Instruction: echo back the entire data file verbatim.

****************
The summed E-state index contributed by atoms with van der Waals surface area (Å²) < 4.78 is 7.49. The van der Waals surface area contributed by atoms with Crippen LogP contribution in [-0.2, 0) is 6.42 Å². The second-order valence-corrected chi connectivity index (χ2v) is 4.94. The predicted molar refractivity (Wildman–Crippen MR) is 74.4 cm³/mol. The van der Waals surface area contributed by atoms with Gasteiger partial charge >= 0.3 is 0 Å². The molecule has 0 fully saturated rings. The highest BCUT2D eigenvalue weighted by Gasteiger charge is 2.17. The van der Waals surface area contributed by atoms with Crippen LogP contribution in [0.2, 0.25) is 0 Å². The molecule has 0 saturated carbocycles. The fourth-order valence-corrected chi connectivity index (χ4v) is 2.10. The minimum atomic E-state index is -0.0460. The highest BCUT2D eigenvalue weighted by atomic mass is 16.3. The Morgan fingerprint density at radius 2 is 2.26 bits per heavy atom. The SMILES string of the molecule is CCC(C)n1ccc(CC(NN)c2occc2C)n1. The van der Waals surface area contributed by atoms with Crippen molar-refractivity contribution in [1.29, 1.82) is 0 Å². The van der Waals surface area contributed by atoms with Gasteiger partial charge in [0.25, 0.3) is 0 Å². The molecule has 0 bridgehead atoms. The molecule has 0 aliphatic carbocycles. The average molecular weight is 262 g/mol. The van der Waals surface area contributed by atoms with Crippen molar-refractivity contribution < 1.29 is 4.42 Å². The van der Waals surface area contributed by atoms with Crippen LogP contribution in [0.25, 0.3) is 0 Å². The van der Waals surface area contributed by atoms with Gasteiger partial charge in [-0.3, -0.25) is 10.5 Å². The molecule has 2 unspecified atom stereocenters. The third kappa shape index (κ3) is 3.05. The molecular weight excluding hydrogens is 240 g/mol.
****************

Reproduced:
The summed E-state index contributed by atoms with van der Waals surface area (Å²) < 4.78 is 7.49. The van der Waals surface area contributed by atoms with Crippen LogP contribution in [-0.2, 0) is 6.42 Å². The second-order valence-corrected chi connectivity index (χ2v) is 4.94. The predicted molar refractivity (Wildman–Crippen MR) is 74.4 cm³/mol. The van der Waals surface area contributed by atoms with Gasteiger partial charge >= 0.3 is 0 Å². The molecule has 0 fully saturated rings. The highest BCUT2D eigenvalue weighted by Gasteiger charge is 2.17. The van der Waals surface area contributed by atoms with Crippen LogP contribution in [0.2, 0.25) is 0 Å². The molecule has 0 saturated carbocycles. The fourth-order valence-corrected chi connectivity index (χ4v) is 2.10. The minimum atomic E-state index is -0.0460. The highest BCUT2D eigenvalue weighted by atomic mass is 16.3. The Morgan fingerprint density at radius 2 is 2.26 bits per heavy atom. The SMILES string of the molecule is CCC(C)n1ccc(CC(NN)c2occc2C)n1. The van der Waals surface area contributed by atoms with Crippen molar-refractivity contribution in [1.29, 1.82) is 0 Å². The van der Waals surface area contributed by atoms with Gasteiger partial charge in [0.25, 0.3) is 0 Å². The molecule has 0 bridgehead atoms. The molecule has 0 aliphatic carbocycles. The average molecular weight is 262 g/mol. The van der Waals surface area contributed by atoms with Crippen molar-refractivity contribution < 1.29 is 4.42 Å². The van der Waals surface area contributed by atoms with Crippen LogP contribution in [0.25, 0.3) is 0 Å². The van der Waals surface area contributed by atoms with Gasteiger partial charge in [-0.3, -0.25) is 10.5 Å². The molecule has 2 unspecified atom stereocenters. The third kappa shape index (κ3) is 3.05. The molecular weight excluding hydrogens is 240 g/mol.